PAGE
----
Recently, I gave a research talk on work and family issues to a class of women MBA students at my university. Our UC Berkeley research team, the Do Babies Matter? project, had clearly identified when and how family formation affects career patterns for academic and professional men and women.
As usual in this talk, I discussed the “baby penalty” for young women entering fast-track professions. However, in the discussion afterward, a young woman volunteered a new topic which immediately captured the attention of the class: “I need advice. I’m planning to freeze my eggs — it’s very expensive and the procedure I hear is painful, but I don’t see how I can plan a family until my career is going well.”
Another student objected, “You don’t know if it will work at all: The technology is still sketchy.” Yet another chimed in, “I waited until I was 35. I thought I was young, but it was too late. It took five years to adopt.”
For these young women, this was an ordinary conversation, much like what their mothers and I, as part of the feminist wave of the ‘70s, would have held about the then new reproductive strategies: birth control pills and abortion. The possibility of freezing their eggs was spurred in part by the announcement in 2012 by the American Society for Reproductive Medicine that this procedure would no longer be considered “experimental” (their endorsement was partial and tentative).
The eggs freezing concept has been eagerly adopted by some companies. Egg-freezing parties sprouted up on both coasts when Silicon Valley giants Apple and Facebook announced that they would be making the expensive procedure (about $20,000) available to employees as part of the medical coverage. Paying career women to freeze their eggs has practical financial advantages for companies like Apple and Facebook. The obvious benefit is that these young career women are less likely to abandon or even pause their career track to have a family.
But frozen eggs offer an illusory promise. The most comprehensive data available reveals a 77 percent failure rate of frozen eggs resulting in a live birth in women aged 30, and a 91 percent failure rate in women aged 40.
The research on the outcomes of frozen (as opposed to fresh) eggs is slim. There is still concern about the viability of freezing and the effect on the health of the child. Until recently, the procedure was only recommended for cancer patients before beginning potentially-sterilizing chemotherapy, due to low success rates and high cost.
The combination of fertility drugs required to harvest the eggs and multiple-embryo insertions results in a high number of double, triple and even quadruple births. Multiples are vulnerable to cerebral palsy, learning disabilities, blindness, developmental delays, mental retardation, and infant death — largely because they are often born prematurely with very low birth weight. The infant mortality rates of twins are four to five times that of single births, and for triplets the rate is higher still.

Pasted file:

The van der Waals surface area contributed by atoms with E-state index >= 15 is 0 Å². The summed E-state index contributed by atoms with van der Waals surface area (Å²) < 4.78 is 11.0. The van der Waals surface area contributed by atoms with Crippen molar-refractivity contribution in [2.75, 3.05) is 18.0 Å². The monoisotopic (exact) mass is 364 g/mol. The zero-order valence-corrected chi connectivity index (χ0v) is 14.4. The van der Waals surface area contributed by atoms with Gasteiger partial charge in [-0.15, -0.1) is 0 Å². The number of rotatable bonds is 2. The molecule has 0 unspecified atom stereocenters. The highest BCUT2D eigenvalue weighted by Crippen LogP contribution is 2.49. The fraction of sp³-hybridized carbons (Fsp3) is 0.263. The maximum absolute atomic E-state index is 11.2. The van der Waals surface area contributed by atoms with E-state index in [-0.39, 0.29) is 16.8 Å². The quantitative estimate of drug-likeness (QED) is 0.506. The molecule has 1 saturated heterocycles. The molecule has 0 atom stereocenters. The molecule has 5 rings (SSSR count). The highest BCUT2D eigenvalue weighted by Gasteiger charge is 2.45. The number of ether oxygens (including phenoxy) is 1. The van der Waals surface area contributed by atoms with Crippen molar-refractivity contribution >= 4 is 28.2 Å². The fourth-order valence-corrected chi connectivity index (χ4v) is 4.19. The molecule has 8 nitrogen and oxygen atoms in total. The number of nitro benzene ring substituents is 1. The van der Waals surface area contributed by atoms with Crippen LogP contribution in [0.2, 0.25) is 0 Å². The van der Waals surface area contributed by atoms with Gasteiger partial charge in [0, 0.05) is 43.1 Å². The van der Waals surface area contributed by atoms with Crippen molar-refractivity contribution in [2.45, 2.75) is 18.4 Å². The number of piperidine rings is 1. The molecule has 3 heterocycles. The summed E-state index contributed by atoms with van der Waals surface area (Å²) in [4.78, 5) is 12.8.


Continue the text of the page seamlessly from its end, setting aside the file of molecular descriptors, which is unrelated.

Why take the risk?
Why are so many women willing to face these risks? In addition to the steep climb many new employees, particularly women, face in their first professional years, the career bound women MBA students who I talked with clearly understood the “baby penalty” that occurs if they have a child in graduate school prior to launching their career. The early years are the most decisive in determining who wins and who loses. Female graduate students and postdoctoral fellows (“postdocs”) who give birth are more than twice as likely as new fathers or than childless women to turn away from a career in science and all other fields in which they are receiving Ph.D.s.
Most receive little or no childbirth support from the university and often a great deal of discouragement from their mentors. Currently, for many women graduate students who are in peak child-bearing years, pregnancy leave is granted at the discretion of their professor or adviser, if at all. With no clear university policies in place, students are left with the default, what I often refer to as the “kindness of strangers” policy. Strangers (the faculty gatekeepers, rather than clear cut university policies) are often not so “kind.”
As a UC doctoral student reported, “When I told my advisor I was pregnant he largely ignored me. He switched me off his high profile research project in genetics and gave me basically housekeeping chores in the laboratory.”
Jennifer Miller, who had her first child soon after completing her Ph.D. in neuroscience commented, “I don’t think I’ll ever be able to do a tenure track job… and people were very upfront with me when I had my child. Looking around me, I see that people are completely shut out of positions because of family.”
But are frozen eggs the answer? No, we can and must allow talented women to pursue their education and career dreams without the illusory promise that they can wait indefinitely before starting a family.
There is reason to hope. Our Do Babies Matter? research project also revealed that Title IX specifically covers pregnancy discrimination in education. The comprehensive anti- gender discrimination law, enacted in 1972, was for years known only for increasing the numbers of women and girls in sports, and is now being invoked across the country by survivors of campus sexual assault. According to the Title IX regulations, pregnancy discrimination is prohibited in admissions, hiring, coursework accommodations and completion, pregnancy leave policies, workplace protection and health insurance coverage in educational programs and activities.
Until recently almost no attention has been given to the needs of pregnant students in higher education; graduate students and postdocs who are in their prime childbearing years are probably unaware that Title IX covers pregnancy discrimination. So are many administrators. So was I. Although I was the Graduate Dean at tUC Berkeley, I only became aware of this coverage well into my administration when I discovered it through our Do Babies Matter? project.